Neo-Bartitsu is an unusual case even in the fabulously obscure world of martial arts revivalism. Barton-Wright’s system was probably only ever half-baked; a flash in the pan idea, abandoned as a work in progress in 1902. So why attempt to reconstruct it? What’s the motivation, other than a sort of anachronistic nostalgia?
I think that the neo-Bartitsu revival is inspired by the same combination of curiosity and creativity that fuels the Steampunk movement. There are historical motifs that must be honoured as well as a liberal encouragement to fill in the blanks according to one’s own intuition. There is a also a common sense of picking up a baton set down over a hundred years ago; of continuing a work-in-progress, without, necessarily, any definite goal of completing that work.
Over the past several years there have been numerous Bartitsu classes and demonstrations at science fiction/Steampunk gatherings including V-Con, AnomalyCon, TeslaCon, SteamCon III, the World Steam Expo, StarFest, the Steam Century Mystery weekend and the San Francisco Edwardian Ball. The CombatCon event in Las Vegas features the interplay between 19th century “antagonistics” and Steampunk fiction as one of its major themes.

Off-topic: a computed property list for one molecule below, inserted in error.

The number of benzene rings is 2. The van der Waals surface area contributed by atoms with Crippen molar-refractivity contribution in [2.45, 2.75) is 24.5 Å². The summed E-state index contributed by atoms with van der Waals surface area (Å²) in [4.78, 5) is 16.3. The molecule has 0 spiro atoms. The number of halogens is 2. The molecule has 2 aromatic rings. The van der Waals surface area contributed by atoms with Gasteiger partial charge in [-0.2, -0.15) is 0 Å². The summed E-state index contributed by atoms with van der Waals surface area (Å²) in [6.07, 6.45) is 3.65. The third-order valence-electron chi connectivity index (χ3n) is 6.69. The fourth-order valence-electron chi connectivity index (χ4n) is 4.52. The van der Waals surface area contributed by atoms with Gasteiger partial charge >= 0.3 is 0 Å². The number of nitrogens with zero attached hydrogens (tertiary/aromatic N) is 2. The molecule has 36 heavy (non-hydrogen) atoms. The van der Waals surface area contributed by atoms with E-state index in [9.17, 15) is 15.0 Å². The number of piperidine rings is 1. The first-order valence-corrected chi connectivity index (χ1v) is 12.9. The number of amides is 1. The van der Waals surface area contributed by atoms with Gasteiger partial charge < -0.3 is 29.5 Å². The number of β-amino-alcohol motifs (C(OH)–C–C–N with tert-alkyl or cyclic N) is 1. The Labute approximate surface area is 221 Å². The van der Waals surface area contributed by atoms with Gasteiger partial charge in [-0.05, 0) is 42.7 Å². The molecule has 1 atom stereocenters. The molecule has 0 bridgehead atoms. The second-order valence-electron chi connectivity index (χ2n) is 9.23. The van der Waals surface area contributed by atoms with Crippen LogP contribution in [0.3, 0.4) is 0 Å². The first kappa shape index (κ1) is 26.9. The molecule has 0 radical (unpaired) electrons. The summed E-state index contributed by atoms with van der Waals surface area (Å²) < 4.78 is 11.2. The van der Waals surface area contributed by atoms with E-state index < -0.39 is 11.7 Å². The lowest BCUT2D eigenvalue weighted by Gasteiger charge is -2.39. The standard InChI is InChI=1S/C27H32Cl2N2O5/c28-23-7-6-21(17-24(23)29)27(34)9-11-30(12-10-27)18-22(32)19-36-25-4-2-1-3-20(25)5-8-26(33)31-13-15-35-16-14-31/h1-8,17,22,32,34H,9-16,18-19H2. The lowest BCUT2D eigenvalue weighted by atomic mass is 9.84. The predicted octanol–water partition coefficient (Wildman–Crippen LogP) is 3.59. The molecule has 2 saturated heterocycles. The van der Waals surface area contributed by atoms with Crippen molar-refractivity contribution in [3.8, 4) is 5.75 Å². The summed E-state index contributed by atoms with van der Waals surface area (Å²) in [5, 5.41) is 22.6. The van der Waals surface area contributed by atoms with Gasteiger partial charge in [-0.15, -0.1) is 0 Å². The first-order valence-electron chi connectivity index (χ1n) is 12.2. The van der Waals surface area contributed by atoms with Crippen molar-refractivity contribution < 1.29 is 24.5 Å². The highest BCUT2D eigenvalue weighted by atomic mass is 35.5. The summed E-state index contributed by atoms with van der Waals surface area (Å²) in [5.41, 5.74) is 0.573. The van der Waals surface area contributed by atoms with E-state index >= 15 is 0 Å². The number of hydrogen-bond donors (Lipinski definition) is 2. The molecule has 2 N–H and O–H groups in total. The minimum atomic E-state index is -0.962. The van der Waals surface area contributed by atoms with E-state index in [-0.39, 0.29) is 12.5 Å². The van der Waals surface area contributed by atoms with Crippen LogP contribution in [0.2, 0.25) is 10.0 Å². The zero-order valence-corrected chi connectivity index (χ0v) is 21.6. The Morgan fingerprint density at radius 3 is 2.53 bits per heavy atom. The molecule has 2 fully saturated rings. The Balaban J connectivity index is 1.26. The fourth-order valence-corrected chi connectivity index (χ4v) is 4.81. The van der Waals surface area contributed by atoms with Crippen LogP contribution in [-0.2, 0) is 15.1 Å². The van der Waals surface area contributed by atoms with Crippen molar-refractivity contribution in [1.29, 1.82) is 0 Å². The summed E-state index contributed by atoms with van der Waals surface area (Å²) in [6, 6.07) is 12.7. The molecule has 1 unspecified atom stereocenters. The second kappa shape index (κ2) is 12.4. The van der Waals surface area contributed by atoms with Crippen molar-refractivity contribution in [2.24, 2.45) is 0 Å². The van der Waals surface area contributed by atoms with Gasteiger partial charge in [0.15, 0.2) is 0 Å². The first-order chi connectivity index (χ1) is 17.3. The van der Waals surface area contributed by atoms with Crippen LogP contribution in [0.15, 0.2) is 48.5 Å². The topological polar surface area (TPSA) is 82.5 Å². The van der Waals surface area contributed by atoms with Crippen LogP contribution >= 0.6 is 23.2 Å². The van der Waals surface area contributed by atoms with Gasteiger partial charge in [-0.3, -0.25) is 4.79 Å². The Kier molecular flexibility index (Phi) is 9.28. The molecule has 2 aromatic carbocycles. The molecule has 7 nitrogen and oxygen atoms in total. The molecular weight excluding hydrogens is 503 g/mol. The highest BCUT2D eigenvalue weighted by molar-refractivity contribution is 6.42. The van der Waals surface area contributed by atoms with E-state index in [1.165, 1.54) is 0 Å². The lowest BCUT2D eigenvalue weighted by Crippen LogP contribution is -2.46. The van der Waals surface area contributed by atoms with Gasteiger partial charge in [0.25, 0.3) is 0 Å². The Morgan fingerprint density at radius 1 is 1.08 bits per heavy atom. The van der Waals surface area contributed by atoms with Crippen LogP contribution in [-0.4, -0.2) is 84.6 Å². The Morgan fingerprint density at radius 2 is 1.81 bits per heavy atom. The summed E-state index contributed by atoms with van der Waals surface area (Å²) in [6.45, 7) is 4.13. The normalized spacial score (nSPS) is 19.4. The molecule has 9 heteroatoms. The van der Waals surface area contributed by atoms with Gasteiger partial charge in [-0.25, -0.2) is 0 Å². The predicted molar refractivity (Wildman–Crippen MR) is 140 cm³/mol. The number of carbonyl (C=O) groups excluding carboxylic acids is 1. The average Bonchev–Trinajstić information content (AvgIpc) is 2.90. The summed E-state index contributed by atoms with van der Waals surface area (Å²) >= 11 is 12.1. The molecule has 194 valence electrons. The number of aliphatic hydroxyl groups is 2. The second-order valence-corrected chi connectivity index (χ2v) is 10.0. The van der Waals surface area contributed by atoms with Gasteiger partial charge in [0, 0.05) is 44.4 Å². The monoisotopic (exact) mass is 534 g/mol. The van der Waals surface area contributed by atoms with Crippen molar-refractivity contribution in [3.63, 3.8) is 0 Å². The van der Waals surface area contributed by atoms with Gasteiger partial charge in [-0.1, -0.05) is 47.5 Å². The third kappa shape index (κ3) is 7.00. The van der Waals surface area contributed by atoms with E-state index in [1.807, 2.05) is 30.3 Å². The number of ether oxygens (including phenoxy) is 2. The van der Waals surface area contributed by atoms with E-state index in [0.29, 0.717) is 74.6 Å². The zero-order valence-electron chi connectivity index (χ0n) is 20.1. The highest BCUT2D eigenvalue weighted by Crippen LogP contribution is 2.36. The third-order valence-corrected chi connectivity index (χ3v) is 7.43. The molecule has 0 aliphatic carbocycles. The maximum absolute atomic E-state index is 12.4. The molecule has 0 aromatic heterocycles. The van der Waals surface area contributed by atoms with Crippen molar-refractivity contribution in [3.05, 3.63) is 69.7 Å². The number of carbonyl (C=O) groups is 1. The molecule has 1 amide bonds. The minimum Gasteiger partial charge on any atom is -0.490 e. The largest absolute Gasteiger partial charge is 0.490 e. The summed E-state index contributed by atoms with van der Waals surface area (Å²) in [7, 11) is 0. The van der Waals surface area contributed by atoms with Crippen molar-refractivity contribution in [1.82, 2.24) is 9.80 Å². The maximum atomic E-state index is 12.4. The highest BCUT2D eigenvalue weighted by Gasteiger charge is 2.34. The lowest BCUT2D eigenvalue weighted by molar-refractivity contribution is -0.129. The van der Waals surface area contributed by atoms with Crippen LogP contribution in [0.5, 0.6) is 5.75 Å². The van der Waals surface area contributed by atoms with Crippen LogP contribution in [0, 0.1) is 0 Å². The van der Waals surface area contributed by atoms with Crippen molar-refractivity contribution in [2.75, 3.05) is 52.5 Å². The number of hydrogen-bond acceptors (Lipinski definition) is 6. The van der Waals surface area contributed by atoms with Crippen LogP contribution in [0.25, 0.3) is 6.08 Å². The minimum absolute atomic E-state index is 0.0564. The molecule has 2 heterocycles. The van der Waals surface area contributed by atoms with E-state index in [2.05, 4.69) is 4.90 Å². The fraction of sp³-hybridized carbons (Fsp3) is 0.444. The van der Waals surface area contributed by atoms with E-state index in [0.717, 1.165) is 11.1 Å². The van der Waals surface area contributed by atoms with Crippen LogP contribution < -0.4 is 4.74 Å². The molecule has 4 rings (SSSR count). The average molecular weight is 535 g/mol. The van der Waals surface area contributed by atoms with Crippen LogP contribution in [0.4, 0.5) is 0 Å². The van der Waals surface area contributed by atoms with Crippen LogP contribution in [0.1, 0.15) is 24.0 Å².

Here’s author Gail Carrington, creator of the popular Parasol Protectorate series, engaging in a bit of Bartitsu-inspired jackanapery with instructor and fellow steampunk author Terry Kroenung:
… Adrienne Kress, actress and author of the steampunk/girl power adventure novel The Friday Society, getting her Bartitsu on in Toronto (you can also watch her in action inthis video item by the Canadian InnerSPACE channel):
… and here’s Neal Stephenson assisting Tony Wolf in a Bartitsu demo. in Wisconsin:
John Reppion’s article, Baritsu, Bartitsu and the Jujitsuffragettes was featured in issue #6 of Steampunk Magazine.
In addition to providing music for the documentary Bartitsu: The Lost Martial Art of Sherlock Holmes, top Steampunk band Abney Park has produced the song Victorian Vigilante, whose protagonist “brings his baritsu” to the task of taking down his nemesis.
Finally, the Steam Fu discussion forum at Steampunk Empire frequently cites Bartitsu, and likewise, Steampunk (as it is related to martial arts) is a recurring topic on the venerable Bartitsu Forum, which is the primary venue for Bartitsu discussion online.